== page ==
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Panel says huge IP information nets face hurdles

Panel says huge IP information nets face hurdles

Internet Protocol (IP) networks providing voice, data, and newer applications are braced for continued enormous growth worldwide, but issues such as improved communications software and changing of business habits still need to be worked out, said telecommunications executives at the SuperComm '99 conference here on Sunday.

Officials from companies such as BT Networks, Compaq, and AT&T stressed IP technology will become even more pervasive as networking hardware and links are upgraded to increase bandwidth of network backbones. The officials served on a panel discussing global network directions at the conference.

IP has extended the reach of data, and eventually even consumer devices such as television sets will be networked, according to panellist William Gerwitz, vice president of Global Business IP Solutions at AT&T, in New Jersey.

"IP has democratised data," Gerwitz said.

But more needs to be done, such as development of open APIs for communications applications, along with continued evolution of technologies such as cable modems, DSL, broadband and satellite, said Chris Earnshaw, managing director at BT Networks & Systems in Chicago.

"We've still not yet succeeded in bringing those technologies to users," Earnshaw said.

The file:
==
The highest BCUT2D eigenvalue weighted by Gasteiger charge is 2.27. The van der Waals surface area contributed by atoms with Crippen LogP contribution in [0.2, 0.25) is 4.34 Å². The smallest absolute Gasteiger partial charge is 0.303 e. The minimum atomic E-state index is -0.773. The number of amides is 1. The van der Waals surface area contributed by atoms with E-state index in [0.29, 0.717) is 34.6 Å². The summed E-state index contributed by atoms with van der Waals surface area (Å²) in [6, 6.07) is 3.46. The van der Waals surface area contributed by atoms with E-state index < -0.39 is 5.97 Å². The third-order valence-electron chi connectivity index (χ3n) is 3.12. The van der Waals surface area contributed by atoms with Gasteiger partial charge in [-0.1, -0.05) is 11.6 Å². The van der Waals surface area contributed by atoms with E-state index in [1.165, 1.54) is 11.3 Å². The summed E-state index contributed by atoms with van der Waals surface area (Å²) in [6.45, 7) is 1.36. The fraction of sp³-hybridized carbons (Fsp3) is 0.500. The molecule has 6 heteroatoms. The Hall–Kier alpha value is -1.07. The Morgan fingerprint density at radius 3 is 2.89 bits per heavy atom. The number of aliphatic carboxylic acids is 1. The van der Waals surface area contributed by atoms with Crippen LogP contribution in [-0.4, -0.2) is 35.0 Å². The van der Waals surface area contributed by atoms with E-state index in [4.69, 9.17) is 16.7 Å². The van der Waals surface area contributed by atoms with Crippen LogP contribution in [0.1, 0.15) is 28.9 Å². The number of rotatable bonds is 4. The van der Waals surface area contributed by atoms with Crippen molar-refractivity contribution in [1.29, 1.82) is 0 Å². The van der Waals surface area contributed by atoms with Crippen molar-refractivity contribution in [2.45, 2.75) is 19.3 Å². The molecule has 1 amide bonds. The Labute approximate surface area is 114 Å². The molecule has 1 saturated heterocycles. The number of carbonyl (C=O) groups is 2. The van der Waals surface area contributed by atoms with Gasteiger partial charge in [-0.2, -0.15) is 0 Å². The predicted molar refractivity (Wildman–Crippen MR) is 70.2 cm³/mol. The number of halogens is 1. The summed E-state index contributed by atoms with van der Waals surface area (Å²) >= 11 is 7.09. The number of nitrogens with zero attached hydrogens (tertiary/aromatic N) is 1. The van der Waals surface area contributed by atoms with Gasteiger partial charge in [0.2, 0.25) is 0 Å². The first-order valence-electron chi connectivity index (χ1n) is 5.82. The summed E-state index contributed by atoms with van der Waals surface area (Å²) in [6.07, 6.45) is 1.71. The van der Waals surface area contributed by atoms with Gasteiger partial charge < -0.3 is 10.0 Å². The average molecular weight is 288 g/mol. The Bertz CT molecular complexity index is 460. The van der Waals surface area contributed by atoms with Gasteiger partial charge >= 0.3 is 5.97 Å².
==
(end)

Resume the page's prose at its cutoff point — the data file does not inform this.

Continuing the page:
The Internet will be the new interface for customers to access information, said Hugh Bradlow, director of technical strategy and research at Telstra, an ISP in Melbourne. "In tomorrow's world, a customer will be able to come online and access their information," but links to legacy systems must still be maintained, Bradlow said.

Microsoft at SuperComm this week will highlight its own technology, Active OSS (Operations Support Systems), for putting Web interfaces on telecommunications services management applications.

Bradlow stressed standardised software is needed to foster broad-based communications applications on the Internet, as opposed to each vendor having its own proprietary offering.

"As service providers, we do need to coerce the industry to provide standard, commercial solutions, Bradlow said.

Compaq vice [resident Rose Ann Giordano, based in Massachusetts, said business models based on commercial software are needed for service providers to more quickly deploy applications.

"They have to be on commercial platforms to reduce cost and time to market," Giordano said.

Most panellists agreed that changes in business habits represent the real hurdle in growth of global information networks, as opposed to any technological shortcomings.

"It's again the human nature of not wanting to change as quickly as we could with the technology," Giordano said.

But Telstra's Bradlow countered that the state of software is not yet where it should be to deliver adequate network services.

"I think if you look at the software technologies, they're a complete mess, and we wouldn't have a year 2000 problem if they weren't," Bradlow said.


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